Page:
The operation of the hereindescribed apparatus 10 is as follows. The operating cycle begins with the carriage 42 in the position shown in phantom in FIG. 1 at the rear end of the support base 30 on the larry car frame 12. The larry car is moved to position the apparatus 10 in substantial lateral alignment with the selected ascension pipe 14 whose gooseneck elbow 20 is to be cleaned. The operator, standing on the carriage platform 68, first actuates the carriage drive actuator 72 to operate the hydraulic drive 53 causing cylinder 54 to urge the carriage 42 forwardly of the support base 30 to a position placing the cleaning tool head 82 closely adjacent the cleanout opening 22 whose closure cover 26 has been moved to its open position. Next, the operator aligns the cleaning tool head 82 with the center of the cleanout opening 22 by manipulating the handwheels 118 and 128 to adjust the position of the cleaning tool 80 laterally and/or vertically with respect to the opening. Once the cleaning tool head 82 is properly aligned with the cleanout opening 22, the operator need simply depress actuator 72 for forward movement of the carriage 42 and thereafter, once the head 82 enters the elbow 20 actuate control switch 83 to energize the tool drive motor. As the carriage 42 moves forwardly of the support base 30, the cleaning tool 80 and, concomitantly, its head disposed within the interior of the ascension pipe elbow 20 are caused to undergo compound movement which is produced by the combined effects of the linear translation of the carriage 42 upon support base 30 and the movement of the tool support platform 88 along a curved path effected by the engagement of cam follower 102 with cam 98. This compound movement results in the cleaning head 82 automatically traversing the elbow interior along its axis to remove the deposits from the wall thereof by the cutting or abrading action provided by the rotating head. The operator may manipulate the actuator 72 to move the carriage rearwardly and forwardly several times to permit multiple passes of the head along the elbow interior. Following cleaning of the elbow, the carriage 42 is moved to its rearward position on the support base 30 and the larry car is free to move to another ascension pipe in the coke oven battery where the described cleaning cycle can be repeated.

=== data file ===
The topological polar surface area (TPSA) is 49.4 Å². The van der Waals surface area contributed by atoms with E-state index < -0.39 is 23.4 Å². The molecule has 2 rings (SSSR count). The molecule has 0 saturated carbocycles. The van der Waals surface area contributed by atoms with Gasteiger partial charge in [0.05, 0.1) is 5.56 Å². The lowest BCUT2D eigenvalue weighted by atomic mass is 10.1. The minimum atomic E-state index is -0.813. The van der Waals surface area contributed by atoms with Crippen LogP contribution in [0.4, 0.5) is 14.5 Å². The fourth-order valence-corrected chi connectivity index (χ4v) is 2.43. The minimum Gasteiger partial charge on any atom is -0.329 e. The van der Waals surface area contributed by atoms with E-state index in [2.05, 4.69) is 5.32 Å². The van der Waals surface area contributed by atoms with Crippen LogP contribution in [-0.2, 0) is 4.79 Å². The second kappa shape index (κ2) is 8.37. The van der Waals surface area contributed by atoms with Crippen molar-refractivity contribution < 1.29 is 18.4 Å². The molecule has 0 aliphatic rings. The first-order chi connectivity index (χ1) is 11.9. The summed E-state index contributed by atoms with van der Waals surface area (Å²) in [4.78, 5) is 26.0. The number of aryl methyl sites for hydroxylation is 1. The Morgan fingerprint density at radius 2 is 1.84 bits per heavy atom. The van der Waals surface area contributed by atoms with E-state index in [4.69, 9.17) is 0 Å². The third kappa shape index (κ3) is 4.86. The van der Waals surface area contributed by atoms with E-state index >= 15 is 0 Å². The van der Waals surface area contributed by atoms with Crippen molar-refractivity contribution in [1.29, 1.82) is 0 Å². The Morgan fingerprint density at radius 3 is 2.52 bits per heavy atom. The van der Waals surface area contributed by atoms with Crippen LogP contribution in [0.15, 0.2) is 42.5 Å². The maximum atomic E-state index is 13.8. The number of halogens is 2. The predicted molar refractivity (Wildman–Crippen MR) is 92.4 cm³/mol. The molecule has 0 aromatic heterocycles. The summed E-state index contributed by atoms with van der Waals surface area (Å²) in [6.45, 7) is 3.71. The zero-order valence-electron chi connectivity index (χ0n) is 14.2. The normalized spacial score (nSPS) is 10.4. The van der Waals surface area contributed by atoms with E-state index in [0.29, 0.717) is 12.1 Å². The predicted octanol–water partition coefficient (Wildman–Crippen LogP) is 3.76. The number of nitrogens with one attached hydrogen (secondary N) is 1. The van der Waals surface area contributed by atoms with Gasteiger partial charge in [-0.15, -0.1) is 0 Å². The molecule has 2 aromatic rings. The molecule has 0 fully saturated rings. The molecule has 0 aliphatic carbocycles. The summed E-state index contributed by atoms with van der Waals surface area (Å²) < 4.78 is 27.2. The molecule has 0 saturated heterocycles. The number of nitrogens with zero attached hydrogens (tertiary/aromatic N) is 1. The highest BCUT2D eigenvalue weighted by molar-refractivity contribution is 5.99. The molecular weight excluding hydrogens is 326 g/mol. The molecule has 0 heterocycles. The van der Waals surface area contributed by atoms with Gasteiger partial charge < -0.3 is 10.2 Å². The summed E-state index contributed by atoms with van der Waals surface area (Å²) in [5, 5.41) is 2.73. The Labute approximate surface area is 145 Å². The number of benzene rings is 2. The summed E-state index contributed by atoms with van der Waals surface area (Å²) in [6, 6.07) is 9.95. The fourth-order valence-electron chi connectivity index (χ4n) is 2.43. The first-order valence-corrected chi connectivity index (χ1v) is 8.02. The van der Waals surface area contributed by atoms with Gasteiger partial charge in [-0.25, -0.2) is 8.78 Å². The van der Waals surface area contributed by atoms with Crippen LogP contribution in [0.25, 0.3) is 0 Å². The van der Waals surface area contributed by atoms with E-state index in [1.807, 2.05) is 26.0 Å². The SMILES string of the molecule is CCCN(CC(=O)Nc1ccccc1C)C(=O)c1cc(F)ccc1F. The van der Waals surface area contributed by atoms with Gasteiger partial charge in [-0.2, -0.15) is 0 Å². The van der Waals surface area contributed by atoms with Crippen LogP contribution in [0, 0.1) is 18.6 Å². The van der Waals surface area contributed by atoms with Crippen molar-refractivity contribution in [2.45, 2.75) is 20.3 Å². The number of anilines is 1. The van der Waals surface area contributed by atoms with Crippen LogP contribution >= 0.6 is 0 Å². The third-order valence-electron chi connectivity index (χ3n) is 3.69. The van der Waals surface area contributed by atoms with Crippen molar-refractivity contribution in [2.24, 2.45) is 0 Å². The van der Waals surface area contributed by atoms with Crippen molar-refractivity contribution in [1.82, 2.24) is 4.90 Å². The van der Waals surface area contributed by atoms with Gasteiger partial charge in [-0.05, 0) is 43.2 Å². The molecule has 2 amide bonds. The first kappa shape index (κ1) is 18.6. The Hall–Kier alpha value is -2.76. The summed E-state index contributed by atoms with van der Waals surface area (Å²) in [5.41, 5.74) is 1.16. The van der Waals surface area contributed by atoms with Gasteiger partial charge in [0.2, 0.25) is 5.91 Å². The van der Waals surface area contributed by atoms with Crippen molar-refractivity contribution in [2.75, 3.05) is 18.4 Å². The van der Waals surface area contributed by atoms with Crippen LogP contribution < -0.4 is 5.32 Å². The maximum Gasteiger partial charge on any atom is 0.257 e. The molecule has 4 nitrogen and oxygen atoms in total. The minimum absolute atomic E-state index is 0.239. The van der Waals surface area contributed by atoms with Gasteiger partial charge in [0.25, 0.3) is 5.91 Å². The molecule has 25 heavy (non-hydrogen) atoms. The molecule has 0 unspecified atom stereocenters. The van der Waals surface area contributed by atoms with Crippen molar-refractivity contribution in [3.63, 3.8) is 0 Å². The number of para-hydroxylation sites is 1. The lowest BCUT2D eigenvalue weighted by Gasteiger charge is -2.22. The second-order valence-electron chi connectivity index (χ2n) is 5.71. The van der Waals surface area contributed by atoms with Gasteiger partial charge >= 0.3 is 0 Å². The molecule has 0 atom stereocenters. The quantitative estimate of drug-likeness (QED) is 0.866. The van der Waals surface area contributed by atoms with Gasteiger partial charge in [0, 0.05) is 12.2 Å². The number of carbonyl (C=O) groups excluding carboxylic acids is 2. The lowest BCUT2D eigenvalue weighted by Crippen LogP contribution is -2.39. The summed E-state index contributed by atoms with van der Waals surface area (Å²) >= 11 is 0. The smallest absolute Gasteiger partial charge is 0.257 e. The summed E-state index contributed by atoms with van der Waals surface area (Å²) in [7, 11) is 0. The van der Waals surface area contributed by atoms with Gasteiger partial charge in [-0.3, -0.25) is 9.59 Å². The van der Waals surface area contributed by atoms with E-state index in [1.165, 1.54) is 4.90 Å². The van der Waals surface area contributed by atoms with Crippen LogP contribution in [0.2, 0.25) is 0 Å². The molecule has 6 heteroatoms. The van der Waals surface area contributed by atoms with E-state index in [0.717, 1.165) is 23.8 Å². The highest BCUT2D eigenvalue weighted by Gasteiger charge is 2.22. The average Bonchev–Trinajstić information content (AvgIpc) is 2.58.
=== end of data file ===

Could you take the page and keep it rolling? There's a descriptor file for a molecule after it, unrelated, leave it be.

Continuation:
It will be appreciated that effective operation of cleaning apparatus of the described type, including an operation in which the cleaning tool head is prevented from impacting or otherwise contacting the ascension pipe in a manner that may damage the pipe, is dependent upon the accuracy of relative movement between the parts responsible for guiding the cleaning tool head within the elbow interior. Maintaining such accuracy over extended periods of time has been a problem with prior art devices due to their inability to cope with the accumulation of coal fines and particles or other debris that laden the environment in which the apparatus must operate. The compound movement of the cleaning head 82 of the hereindescribed apparatus within the elbow 20 is governed by the guided relative movement between the carriage 42 and support base 30 and that between the follower 102 and cam 98. Both elements of movement are protected in the described device against disruption caused by the accumulation of particulate material on the parts responsible for such movement. The continued accurately guided movement of the carriage 42 relative to the base 30 is insured because the apparatus employs rails 48 and/or 52 that move with respect to rollers 44 and 50. The rollers rotate but do not translate. Thus, any debris that might otherwise disturb the bearing engagement between the rails and the rollers is discharged from the interface therebetween when the rollers rotate.

Similarly, the accurate interaction between the follower 102, specifically the roller 106 thereon, and the bearing surface on cam 98 is preserved since the bearing surface is downwardly facing and thereby protected against disruption caused by accumulated particulate material.

It will be understood that various changes in the details, materials and arrangements of parts which have been herein described and illustrated in order to explain the nature of the invention, may be made by those skilled in the art within the principle and scope of the invention as expressed in the appended claims.